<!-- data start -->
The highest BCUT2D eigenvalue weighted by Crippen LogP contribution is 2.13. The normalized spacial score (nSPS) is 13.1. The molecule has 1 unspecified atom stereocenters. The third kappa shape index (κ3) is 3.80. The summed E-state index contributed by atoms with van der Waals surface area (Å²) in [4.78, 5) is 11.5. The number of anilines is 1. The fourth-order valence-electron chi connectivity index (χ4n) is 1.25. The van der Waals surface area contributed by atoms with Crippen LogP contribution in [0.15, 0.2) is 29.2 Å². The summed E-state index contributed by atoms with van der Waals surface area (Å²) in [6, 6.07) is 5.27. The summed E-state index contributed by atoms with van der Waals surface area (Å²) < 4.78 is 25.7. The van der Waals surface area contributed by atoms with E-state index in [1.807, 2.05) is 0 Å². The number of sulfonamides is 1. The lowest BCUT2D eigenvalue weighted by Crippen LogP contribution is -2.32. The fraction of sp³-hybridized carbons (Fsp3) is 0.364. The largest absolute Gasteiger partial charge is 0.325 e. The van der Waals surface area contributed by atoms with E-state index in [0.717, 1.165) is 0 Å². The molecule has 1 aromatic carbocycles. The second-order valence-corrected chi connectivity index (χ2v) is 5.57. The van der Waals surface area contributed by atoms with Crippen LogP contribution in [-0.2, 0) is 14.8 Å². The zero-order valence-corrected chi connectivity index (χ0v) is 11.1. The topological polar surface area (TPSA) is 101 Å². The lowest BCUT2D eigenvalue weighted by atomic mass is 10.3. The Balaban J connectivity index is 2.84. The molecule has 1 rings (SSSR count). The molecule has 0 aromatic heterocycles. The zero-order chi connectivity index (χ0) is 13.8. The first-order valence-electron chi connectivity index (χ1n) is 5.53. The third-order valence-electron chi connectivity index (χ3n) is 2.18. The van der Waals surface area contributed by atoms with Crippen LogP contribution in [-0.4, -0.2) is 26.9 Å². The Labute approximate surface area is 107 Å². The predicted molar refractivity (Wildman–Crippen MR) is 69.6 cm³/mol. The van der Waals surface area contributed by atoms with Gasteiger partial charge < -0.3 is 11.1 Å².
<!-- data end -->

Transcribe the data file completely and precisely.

The highest BCUT2D eigenvalue weighted by Crippen LogP contribution is 2.13. The normalized spacial score (nSPS) is 13.1. The molecule has 1 unspecified atom stereocenters. The third kappa shape index (κ3) is 3.80. The summed E-state index contributed by atoms with van der Waals surface area (Å²) in [4.78, 5) is 11.5. The number of anilines is 1. The fourth-order valence-electron chi connectivity index (χ4n) is 1.25. The van der Waals surface area contributed by atoms with Crippen LogP contribution in [0.15, 0.2) is 29.2 Å². The summed E-state index contributed by atoms with van der Waals surface area (Å²) in [6, 6.07) is 5.27. The summed E-state index contributed by atoms with van der Waals surface area (Å²) < 4.78 is 25.7. The van der Waals surface area contributed by atoms with E-state index in [1.807, 2.05) is 0 Å². The number of sulfonamides is 1. The lowest BCUT2D eigenvalue weighted by Crippen LogP contribution is -2.32. The fraction of sp³-hybridized carbons (Fsp3) is 0.364. The largest absolute Gasteiger partial charge is 0.325 e. The van der Waals surface area contributed by atoms with E-state index in [0.717, 1.165) is 0 Å². The molecule has 1 aromatic carbocycles. The second-order valence-corrected chi connectivity index (χ2v) is 5.57. The van der Waals surface area contributed by atoms with Crippen LogP contribution in [-0.2, 0) is 14.8 Å². The zero-order valence-corrected chi connectivity index (χ0v) is 11.1. The topological polar surface area (TPSA) is 101 Å². The lowest BCUT2D eigenvalue weighted by atomic mass is 10.3. The Balaban J connectivity index is 2.84. The molecule has 1 rings (SSSR count). The molecule has 0 aromatic heterocycles. The zero-order chi connectivity index (χ0) is 13.8. The first-order valence-electron chi connectivity index (χ1n) is 5.53. The third-order valence-electron chi connectivity index (χ3n) is 2.18. The van der Waals surface area contributed by atoms with Crippen LogP contribution in [-0.4, -0.2) is 26.9 Å². The Labute approximate surface area is 107 Å². The predicted molar refractivity (Wildman–Crippen MR) is 69.6 cm³/mol. The van der Waals surface area contributed by atoms with Gasteiger partial charge < -0.3 is 11.1 Å².